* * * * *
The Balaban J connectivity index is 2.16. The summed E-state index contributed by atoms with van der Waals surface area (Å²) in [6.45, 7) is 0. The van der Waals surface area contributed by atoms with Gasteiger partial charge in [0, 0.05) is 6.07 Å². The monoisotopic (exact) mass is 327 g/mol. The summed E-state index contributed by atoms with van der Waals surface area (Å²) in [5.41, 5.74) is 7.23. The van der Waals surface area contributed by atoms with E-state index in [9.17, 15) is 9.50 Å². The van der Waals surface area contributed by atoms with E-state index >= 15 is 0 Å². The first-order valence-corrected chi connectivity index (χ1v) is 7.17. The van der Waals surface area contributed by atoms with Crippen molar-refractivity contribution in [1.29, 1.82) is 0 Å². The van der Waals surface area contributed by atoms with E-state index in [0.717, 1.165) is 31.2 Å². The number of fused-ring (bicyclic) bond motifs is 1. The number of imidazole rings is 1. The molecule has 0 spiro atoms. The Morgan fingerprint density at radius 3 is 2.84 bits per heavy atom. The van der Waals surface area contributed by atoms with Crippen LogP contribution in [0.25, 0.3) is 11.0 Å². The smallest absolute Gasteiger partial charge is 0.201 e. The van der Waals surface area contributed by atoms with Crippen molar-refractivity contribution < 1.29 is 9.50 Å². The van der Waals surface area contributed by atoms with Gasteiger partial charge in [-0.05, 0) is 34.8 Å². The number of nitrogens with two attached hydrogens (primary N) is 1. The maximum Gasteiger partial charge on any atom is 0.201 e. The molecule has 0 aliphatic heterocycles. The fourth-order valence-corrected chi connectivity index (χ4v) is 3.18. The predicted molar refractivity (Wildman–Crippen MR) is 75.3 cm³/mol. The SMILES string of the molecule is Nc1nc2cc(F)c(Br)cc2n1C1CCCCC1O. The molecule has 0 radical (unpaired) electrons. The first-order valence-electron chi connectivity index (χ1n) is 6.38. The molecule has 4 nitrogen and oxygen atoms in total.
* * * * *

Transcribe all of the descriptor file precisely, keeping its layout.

The Balaban J connectivity index is 2.16. The summed E-state index contributed by atoms with van der Waals surface area (Å²) in [6.45, 7) is 0. The van der Waals surface area contributed by atoms with Gasteiger partial charge in [0, 0.05) is 6.07 Å². The monoisotopic (exact) mass is 327 g/mol. The summed E-state index contributed by atoms with van der Waals surface area (Å²) in [5.41, 5.74) is 7.23. The van der Waals surface area contributed by atoms with E-state index in [9.17, 15) is 9.50 Å². The van der Waals surface area contributed by atoms with E-state index >= 15 is 0 Å². The first-order valence-corrected chi connectivity index (χ1v) is 7.17. The van der Waals surface area contributed by atoms with Crippen molar-refractivity contribution in [1.29, 1.82) is 0 Å². The van der Waals surface area contributed by atoms with E-state index in [0.717, 1.165) is 31.2 Å². The number of fused-ring (bicyclic) bond motifs is 1. The number of imidazole rings is 1. The molecule has 0 spiro atoms. The Morgan fingerprint density at radius 3 is 2.84 bits per heavy atom. The van der Waals surface area contributed by atoms with Crippen LogP contribution in [0.25, 0.3) is 11.0 Å². The smallest absolute Gasteiger partial charge is 0.201 e. The van der Waals surface area contributed by atoms with Crippen molar-refractivity contribution < 1.29 is 9.50 Å². The van der Waals surface area contributed by atoms with Gasteiger partial charge in [-0.05, 0) is 34.8 Å². The number of nitrogens with two attached hydrogens (primary N) is 1. The maximum Gasteiger partial charge on any atom is 0.201 e. The molecule has 0 aliphatic heterocycles. The fourth-order valence-corrected chi connectivity index (χ4v) is 3.18. The predicted molar refractivity (Wildman–Crippen MR) is 75.3 cm³/mol. The SMILES string of the molecule is Nc1nc2cc(F)c(Br)cc2n1C1CCCCC1O. The molecule has 0 radical (unpaired) electrons. The first-order valence-electron chi connectivity index (χ1n) is 6.38. The molecule has 4 nitrogen and oxygen atoms in total.